ILW.COM readers will recognize instantly that this turns the facts on their ear: the State Department's 1999 count that the numbers of spouses and children with consular petitions had doubled in just four years proves that the 2A backlog had already become a case in which individuals get their green cards first, and then get married: only to find that the Congress requires (if it does not expect) them to sleep in separate nations for the better part of a decade.

No one has formally estimated how large the spouses and minor children backlog has gotten to be, since the Clinton administration killed the State Department counts four years ago. Surely, publishing a solid number would build a fire under the faith-based wing of the pro-immigration coalitions – and it should. Just as surely, the various 'indefinitely temporary' categories, such as the V visa, do not provide anything like enough visas to resolve the problem, even for those few thousand who have managed to get one.

But no one has answered the question. Few even ask it.

How many? One way to get at the scale of the problem is to note that even before State realized that its original estimate of 1.1 million on the nuclear family backlog was too low, was that it counted the decline to 1.05 million over two years: 95,000, rounded off to 50,000 a year. That is in the order of magnitude by which 150,000 a year are taken off the backlog, while 90,000 new petitions are added. By that, now proven to be overoptimistic dynamic, even as 1995's 1.1 million backlog is drawn down by what would have been 60,000 visas a year, 10,000 uncounted petitioners (children added during the waiting period) were added then the visas were issued, slowing the lawful union of the lawfully married (in the most optimistic calculation) by 16% -- rather a large number to be uncounted.

But that doesn't factor in that the 1.1 million figure was already too low by at least that many, that it would have been more accurate to estimate 1.4 million to 1.6 million waiting. The original 1995 estimate of 900,000 2A petitions pending at the time which made up the 'amnesty echo' did not count the high fertility among this population. A reasonable count would have to factor in those children born to these families outside the U.S., who took 2A visas when they finally got to the head of the line, and not the citizen children born here: in many such families, the father has a green card, the two youngest are citizens, but the mother and oldest child are illegal.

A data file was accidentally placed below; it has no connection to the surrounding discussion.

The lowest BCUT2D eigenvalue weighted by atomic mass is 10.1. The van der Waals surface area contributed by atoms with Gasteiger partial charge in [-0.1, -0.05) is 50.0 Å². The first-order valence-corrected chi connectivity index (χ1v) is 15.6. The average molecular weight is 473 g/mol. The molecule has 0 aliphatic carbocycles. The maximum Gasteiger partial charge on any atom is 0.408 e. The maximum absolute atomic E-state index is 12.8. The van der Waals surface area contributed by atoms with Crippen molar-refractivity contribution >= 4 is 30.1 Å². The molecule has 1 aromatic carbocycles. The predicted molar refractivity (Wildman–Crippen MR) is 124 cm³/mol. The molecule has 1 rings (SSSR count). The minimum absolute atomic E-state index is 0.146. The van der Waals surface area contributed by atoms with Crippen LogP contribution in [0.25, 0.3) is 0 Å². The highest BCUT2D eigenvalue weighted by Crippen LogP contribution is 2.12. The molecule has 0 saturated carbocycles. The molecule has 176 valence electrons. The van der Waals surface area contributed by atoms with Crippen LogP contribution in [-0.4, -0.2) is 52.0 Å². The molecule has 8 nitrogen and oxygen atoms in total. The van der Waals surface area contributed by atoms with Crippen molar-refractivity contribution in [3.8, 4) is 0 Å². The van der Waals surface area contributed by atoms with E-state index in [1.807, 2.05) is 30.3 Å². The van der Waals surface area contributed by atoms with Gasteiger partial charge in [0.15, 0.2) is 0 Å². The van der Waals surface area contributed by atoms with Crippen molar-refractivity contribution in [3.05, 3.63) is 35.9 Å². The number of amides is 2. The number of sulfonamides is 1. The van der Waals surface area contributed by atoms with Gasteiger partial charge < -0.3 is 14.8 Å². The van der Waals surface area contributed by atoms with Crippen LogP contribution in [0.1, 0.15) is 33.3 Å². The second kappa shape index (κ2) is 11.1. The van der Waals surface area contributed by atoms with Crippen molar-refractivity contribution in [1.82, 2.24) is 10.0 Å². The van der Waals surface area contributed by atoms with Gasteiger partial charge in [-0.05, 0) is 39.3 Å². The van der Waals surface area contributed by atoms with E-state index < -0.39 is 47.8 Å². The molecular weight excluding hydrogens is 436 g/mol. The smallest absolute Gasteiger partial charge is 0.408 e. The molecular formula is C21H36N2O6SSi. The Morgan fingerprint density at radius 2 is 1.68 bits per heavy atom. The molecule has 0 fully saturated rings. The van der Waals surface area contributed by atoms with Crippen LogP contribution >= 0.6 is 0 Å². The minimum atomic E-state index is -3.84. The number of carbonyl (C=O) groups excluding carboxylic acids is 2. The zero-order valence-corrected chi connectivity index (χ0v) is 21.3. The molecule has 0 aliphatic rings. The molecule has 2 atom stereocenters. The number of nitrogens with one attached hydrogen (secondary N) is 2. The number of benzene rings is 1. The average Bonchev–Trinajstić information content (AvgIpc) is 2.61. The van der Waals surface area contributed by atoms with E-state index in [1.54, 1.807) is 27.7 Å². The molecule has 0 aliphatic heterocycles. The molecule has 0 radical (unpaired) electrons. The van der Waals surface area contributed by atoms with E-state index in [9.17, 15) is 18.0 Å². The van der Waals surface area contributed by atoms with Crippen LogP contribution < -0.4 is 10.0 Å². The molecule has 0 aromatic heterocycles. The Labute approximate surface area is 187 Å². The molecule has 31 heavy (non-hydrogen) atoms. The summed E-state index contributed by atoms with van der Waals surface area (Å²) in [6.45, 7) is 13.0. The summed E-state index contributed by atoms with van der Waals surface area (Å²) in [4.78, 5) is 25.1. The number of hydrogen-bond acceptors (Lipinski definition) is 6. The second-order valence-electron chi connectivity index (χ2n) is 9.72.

And such a more accurate count would have to calculate the presumably larger percentage of children born outside the U.S. to families with petitions filed at consular offices, since these families cannot move easily to the U.S. Demographics and other factors would weight the arithmetic, but it seems reasonable to conclude that since the number of these petitioned FILED between 1995 and 1999 doubled, the four years since surely did not see a substantial decline, but rather a commensurate increase – perhaps doubling again, which would make these petitions (still uncounted) to be greater IN ITSELF in 2003 than the original, egregious nuclear family backlog count of 1.1 million in 1995. And that does not count the new family members, children born abroad to these legal permanent residents of the United States, waiting impatiently for the Congress to recognize that immigrants, too, make marriage vows and value their families.

Which brings us back to the Bishops. Almost unique among the organized religions, Roman Catholicism has a strict heirarchy that famously (or infamously) does not cede much to secular authority. That is why the Bishops of the United States and Mexico so blithely asserted that the United States not "exaggerate" its sovereignty.

But the Bishops have consistently failed their moral mission regarding immigration policy for more than a decade now. No one would look to the Roman Catholic church for moral instruction of any depth on algebra or geology, because those issues – like economics and most immigration law – are properly understood to have a character distinct from questions that are easily reduced to right and wrong, virtue and sin. Likewise, for the Bishops to call, as they did in Strangers No Longer, for only Mexico's per-country ceiling to be lifted for family-based immigration, misses the opportunity for effective moral leadership as surely as they missed chances in 1990 and 1995.

Marriage is marriage. It is unclear why the Catholic bishops of Mexico and the United States would make a moral distinction between the marriages of Mexican-Americans, and those of green card holders who marry someone born in China or India. But perhaps paragraph 65 of this 13,000 word hints that the faith-based wing of the pro-immigration coalition will return to its own expertise, and speak to Congress not about the bogus economics of guest workers or the legal bafflegab of 245(i), but about the need for values-based immigration policy.

Ephesians 21:31 is blunt: "For this reason a man shall leave his mother and father and be joined to his wife, and the two shall become one." It is simply immoral and unAmerican, but perhaps most of all impractical, to expect that husbands and wives and small children will live for long in different countries.

Thank God the Bishops have finally figured that out. Let's hope that they have the courage of their convictions, perhaps in a lead paragraph next time.
The moral watchdog needs to start barking.

About The Author

Paul Donnelly writes about immigration and citizenship.

The opinions expressed in this article do not necessarily reflect the opinion of ILW.COM.